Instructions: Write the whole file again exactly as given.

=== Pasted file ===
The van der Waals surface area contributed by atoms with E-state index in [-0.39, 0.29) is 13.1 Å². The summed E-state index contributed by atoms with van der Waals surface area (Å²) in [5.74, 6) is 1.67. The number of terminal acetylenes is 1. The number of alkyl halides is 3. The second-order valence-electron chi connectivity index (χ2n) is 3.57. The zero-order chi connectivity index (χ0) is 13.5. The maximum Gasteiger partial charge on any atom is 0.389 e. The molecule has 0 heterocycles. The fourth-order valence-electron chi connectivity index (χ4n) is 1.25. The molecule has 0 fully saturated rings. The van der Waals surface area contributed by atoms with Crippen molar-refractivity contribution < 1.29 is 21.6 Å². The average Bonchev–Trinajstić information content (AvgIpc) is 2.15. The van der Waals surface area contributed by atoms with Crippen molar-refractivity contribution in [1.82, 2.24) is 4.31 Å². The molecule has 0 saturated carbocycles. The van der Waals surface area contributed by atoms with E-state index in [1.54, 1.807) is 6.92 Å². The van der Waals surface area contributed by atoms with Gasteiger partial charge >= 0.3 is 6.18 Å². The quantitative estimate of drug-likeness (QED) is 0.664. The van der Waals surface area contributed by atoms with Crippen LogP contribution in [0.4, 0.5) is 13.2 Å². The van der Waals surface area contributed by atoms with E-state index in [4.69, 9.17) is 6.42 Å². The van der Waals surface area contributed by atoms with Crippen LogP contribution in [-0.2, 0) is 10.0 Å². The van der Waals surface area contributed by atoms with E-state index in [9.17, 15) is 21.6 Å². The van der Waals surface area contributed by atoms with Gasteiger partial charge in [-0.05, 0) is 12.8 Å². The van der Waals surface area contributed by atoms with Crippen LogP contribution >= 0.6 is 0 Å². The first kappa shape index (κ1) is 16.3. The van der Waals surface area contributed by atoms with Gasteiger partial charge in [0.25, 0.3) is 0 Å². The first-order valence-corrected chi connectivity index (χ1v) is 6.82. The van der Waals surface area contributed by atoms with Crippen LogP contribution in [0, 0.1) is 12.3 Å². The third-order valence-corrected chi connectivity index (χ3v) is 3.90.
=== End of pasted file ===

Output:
The van der Waals surface area contributed by atoms with E-state index in [-0.39, 0.29) is 13.1 Å². The summed E-state index contributed by atoms with van der Waals surface area (Å²) in [5.74, 6) is 1.67. The number of terminal acetylenes is 1. The number of alkyl halides is 3. The second-order valence-electron chi connectivity index (χ2n) is 3.57. The zero-order chi connectivity index (χ0) is 13.5. The maximum Gasteiger partial charge on any atom is 0.389 e. The molecule has 0 heterocycles. The fourth-order valence-electron chi connectivity index (χ4n) is 1.25. The molecule has 0 fully saturated rings. The van der Waals surface area contributed by atoms with Crippen molar-refractivity contribution < 1.29 is 21.6 Å². The average Bonchev–Trinajstić information content (AvgIpc) is 2.15. The van der Waals surface area contributed by atoms with Crippen molar-refractivity contribution in [1.82, 2.24) is 4.31 Å². The molecule has 0 saturated carbocycles. The van der Waals surface area contributed by atoms with E-state index in [1.54, 1.807) is 6.92 Å². The van der Waals surface area contributed by atoms with Gasteiger partial charge >= 0.3 is 6.18 Å². The quantitative estimate of drug-likeness (QED) is 0.664. The van der Waals surface area contributed by atoms with Crippen LogP contribution in [0.4, 0.5) is 13.2 Å². The van der Waals surface area contributed by atoms with E-state index in [4.69, 9.17) is 6.42 Å². The van der Waals surface area contributed by atoms with Crippen LogP contribution in [-0.2, 0) is 10.0 Å². The van der Waals surface area contributed by atoms with E-state index in [9.17, 15) is 21.6 Å². The van der Waals surface area contributed by atoms with Gasteiger partial charge in [-0.05, 0) is 12.8 Å². The van der Waals surface area contributed by atoms with Crippen LogP contribution >= 0.6 is 0 Å². The first kappa shape index (κ1) is 16.3. The van der Waals surface area contributed by atoms with Gasteiger partial charge in [0.25, 0.3) is 0 Å². The first-order valence-corrected chi connectivity index (χ1v) is 6.82. The van der Waals surface area contributed by atoms with Crippen LogP contribution in [0, 0.1) is 12.3 Å². The third-order valence-corrected chi connectivity index (χ3v) is 3.90.